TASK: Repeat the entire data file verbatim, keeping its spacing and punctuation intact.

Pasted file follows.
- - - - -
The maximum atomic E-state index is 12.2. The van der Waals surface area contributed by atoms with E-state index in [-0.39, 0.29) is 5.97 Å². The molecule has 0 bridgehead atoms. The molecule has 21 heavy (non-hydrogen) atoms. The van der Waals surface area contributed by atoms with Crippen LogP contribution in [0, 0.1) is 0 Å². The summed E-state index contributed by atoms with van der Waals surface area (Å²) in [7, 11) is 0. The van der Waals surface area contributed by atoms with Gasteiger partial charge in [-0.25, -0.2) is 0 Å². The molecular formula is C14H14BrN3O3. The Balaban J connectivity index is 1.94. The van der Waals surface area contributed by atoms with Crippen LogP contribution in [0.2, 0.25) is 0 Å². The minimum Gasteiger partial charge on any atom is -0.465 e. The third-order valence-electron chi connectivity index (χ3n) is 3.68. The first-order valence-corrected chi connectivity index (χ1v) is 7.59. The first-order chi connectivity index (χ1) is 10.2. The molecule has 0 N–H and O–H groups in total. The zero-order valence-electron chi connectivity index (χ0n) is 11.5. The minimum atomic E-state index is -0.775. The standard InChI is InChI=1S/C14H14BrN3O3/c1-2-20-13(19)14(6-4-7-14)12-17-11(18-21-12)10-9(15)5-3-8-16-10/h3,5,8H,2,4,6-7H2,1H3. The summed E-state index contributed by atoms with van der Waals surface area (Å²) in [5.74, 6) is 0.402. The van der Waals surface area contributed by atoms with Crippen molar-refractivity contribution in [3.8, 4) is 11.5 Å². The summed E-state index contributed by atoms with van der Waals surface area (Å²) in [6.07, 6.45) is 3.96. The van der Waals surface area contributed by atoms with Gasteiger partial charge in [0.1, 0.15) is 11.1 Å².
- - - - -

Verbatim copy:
The maximum atomic E-state index is 12.2. The van der Waals surface area contributed by atoms with E-state index in [-0.39, 0.29) is 5.97 Å². The molecule has 0 bridgehead atoms. The molecule has 21 heavy (non-hydrogen) atoms. The van der Waals surface area contributed by atoms with Crippen LogP contribution in [0, 0.1) is 0 Å². The summed E-state index contributed by atoms with van der Waals surface area (Å²) in [7, 11) is 0. The van der Waals surface area contributed by atoms with Gasteiger partial charge in [-0.25, -0.2) is 0 Å². The molecular formula is C14H14BrN3O3. The Balaban J connectivity index is 1.94. The van der Waals surface area contributed by atoms with Crippen LogP contribution in [0.2, 0.25) is 0 Å². The minimum Gasteiger partial charge on any atom is -0.465 e. The third-order valence-electron chi connectivity index (χ3n) is 3.68. The first-order valence-corrected chi connectivity index (χ1v) is 7.59. The first-order chi connectivity index (χ1) is 10.2. The molecule has 0 N–H and O–H groups in total. The zero-order valence-electron chi connectivity index (χ0n) is 11.5. The minimum atomic E-state index is -0.775. The standard InChI is InChI=1S/C14H14BrN3O3/c1-2-20-13(19)14(6-4-7-14)12-17-11(18-21-12)10-9(15)5-3-8-16-10/h3,5,8H,2,4,6-7H2,1H3. The summed E-state index contributed by atoms with van der Waals surface area (Å²) in [5.74, 6) is 0.402. The van der Waals surface area contributed by atoms with Crippen molar-refractivity contribution in [3.8, 4) is 11.5 Å². The summed E-state index contributed by atoms with van der Waals surface area (Å²) in [6.07, 6.45) is 3.96. The van der Waals surface area contributed by atoms with Gasteiger partial charge in [0.1, 0.15) is 11.1 Å².